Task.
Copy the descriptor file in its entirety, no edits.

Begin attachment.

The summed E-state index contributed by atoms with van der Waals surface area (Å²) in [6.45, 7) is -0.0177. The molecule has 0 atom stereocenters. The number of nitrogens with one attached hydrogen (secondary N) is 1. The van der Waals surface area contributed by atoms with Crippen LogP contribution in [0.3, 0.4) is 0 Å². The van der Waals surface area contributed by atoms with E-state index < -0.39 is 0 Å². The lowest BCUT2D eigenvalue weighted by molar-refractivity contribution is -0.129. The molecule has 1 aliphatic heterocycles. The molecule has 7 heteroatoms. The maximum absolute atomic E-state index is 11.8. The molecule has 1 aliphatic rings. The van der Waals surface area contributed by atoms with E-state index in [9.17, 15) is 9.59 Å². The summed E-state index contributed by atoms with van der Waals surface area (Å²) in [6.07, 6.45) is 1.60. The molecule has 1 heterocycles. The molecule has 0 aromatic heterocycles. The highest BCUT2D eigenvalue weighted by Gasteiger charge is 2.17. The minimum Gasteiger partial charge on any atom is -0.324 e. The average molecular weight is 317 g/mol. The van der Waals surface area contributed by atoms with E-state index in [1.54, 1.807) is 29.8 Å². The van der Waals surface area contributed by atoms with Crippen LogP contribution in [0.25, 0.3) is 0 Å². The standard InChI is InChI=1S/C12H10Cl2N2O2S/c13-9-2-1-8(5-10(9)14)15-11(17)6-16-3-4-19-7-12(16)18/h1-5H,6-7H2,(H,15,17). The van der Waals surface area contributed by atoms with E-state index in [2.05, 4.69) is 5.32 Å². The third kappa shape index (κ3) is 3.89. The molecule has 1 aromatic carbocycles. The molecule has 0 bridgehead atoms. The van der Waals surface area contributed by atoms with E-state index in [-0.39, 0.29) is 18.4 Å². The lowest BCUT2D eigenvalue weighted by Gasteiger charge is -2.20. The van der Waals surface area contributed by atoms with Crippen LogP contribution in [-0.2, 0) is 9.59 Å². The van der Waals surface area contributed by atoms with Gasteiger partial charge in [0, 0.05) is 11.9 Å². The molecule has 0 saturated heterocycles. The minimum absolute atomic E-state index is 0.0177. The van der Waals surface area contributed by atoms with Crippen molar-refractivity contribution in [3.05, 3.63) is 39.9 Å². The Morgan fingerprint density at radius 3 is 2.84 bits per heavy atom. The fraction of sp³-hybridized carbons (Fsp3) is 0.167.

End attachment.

The summed E-state index contributed by atoms with van der Waals surface area (Å²) in [6.45, 7) is -0.0177. The molecule has 0 atom stereocenters. The number of nitrogens with one attached hydrogen (secondary N) is 1. The van der Waals surface area contributed by atoms with Crippen LogP contribution in [0.3, 0.4) is 0 Å². The van der Waals surface area contributed by atoms with E-state index < -0.39 is 0 Å². The lowest BCUT2D eigenvalue weighted by molar-refractivity contribution is -0.129. The molecule has 1 aliphatic heterocycles. The molecule has 7 heteroatoms. The maximum absolute atomic E-state index is 11.8. The molecule has 1 aliphatic rings. The van der Waals surface area contributed by atoms with E-state index in [9.17, 15) is 9.59 Å². The summed E-state index contributed by atoms with van der Waals surface area (Å²) in [6.07, 6.45) is 1.60. The molecule has 1 heterocycles. The molecule has 0 aromatic heterocycles. The highest BCUT2D eigenvalue weighted by Gasteiger charge is 2.17. The minimum Gasteiger partial charge on any atom is -0.324 e. The average molecular weight is 317 g/mol. The van der Waals surface area contributed by atoms with E-state index in [1.54, 1.807) is 29.8 Å². The van der Waals surface area contributed by atoms with Crippen LogP contribution in [0.25, 0.3) is 0 Å². The standard InChI is InChI=1S/C12H10Cl2N2O2S/c13-9-2-1-8(5-10(9)14)15-11(17)6-16-3-4-19-7-12(16)18/h1-5H,6-7H2,(H,15,17). The van der Waals surface area contributed by atoms with E-state index in [2.05, 4.69) is 5.32 Å². The third kappa shape index (κ3) is 3.89. The molecule has 1 aromatic carbocycles. The molecule has 0 bridgehead atoms. The van der Waals surface area contributed by atoms with E-state index in [-0.39, 0.29) is 18.4 Å². The lowest BCUT2D eigenvalue weighted by Gasteiger charge is -2.20. The van der Waals surface area contributed by atoms with Crippen LogP contribution in [-0.2, 0) is 9.59 Å². The van der Waals surface area contributed by atoms with Gasteiger partial charge in [0, 0.05) is 11.9 Å². The molecule has 0 saturated heterocycles. The minimum absolute atomic E-state index is 0.0177. The van der Waals surface area contributed by atoms with Crippen molar-refractivity contribution in [3.05, 3.63) is 39.9 Å². The Morgan fingerprint density at radius 3 is 2.84 bits per heavy atom. The fraction of sp³-hybridized carbons (Fsp3) is 0.167.